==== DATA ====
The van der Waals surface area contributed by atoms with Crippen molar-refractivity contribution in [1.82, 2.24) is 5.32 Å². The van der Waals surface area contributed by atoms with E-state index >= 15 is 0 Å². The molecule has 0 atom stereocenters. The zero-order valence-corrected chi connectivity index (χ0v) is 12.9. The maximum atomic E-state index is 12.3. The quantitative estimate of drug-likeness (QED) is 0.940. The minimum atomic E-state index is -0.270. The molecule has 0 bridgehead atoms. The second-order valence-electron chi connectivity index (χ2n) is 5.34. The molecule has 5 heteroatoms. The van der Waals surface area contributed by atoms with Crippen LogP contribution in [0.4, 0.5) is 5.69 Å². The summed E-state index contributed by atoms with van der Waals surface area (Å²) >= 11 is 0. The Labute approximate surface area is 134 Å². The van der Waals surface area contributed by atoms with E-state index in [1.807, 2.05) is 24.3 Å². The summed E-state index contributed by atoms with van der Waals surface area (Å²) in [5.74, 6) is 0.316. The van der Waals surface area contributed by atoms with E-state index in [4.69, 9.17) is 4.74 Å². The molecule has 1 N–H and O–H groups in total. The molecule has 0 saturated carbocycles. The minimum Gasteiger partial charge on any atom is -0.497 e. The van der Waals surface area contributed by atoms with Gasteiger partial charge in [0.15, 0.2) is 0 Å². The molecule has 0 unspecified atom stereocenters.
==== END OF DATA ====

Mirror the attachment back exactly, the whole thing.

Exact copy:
The van der Waals surface area contributed by atoms with Crippen molar-refractivity contribution in [1.82, 2.24) is 5.32 Å². The van der Waals surface area contributed by atoms with E-state index >= 15 is 0 Å². The molecule has 0 atom stereocenters. The zero-order valence-corrected chi connectivity index (χ0v) is 12.9. The maximum atomic E-state index is 12.3. The quantitative estimate of drug-likeness (QED) is 0.940. The minimum atomic E-state index is -0.270. The molecule has 0 bridgehead atoms. The second-order valence-electron chi connectivity index (χ2n) is 5.34. The molecule has 5 heteroatoms. The van der Waals surface area contributed by atoms with Crippen LogP contribution in [0.4, 0.5) is 5.69 Å². The summed E-state index contributed by atoms with van der Waals surface area (Å²) >= 11 is 0. The Labute approximate surface area is 134 Å². The van der Waals surface area contributed by atoms with E-state index in [1.807, 2.05) is 24.3 Å². The summed E-state index contributed by atoms with van der Waals surface area (Å²) in [5.74, 6) is 0.316. The van der Waals surface area contributed by atoms with E-state index in [4.69, 9.17) is 4.74 Å². The molecule has 1 N–H and O–H groups in total. The molecule has 0 saturated carbocycles. The minimum Gasteiger partial charge on any atom is -0.497 e. The van der Waals surface area contributed by atoms with Gasteiger partial charge in [0.15, 0.2) is 0 Å². The molecule has 0 unspecified atom stereocenters.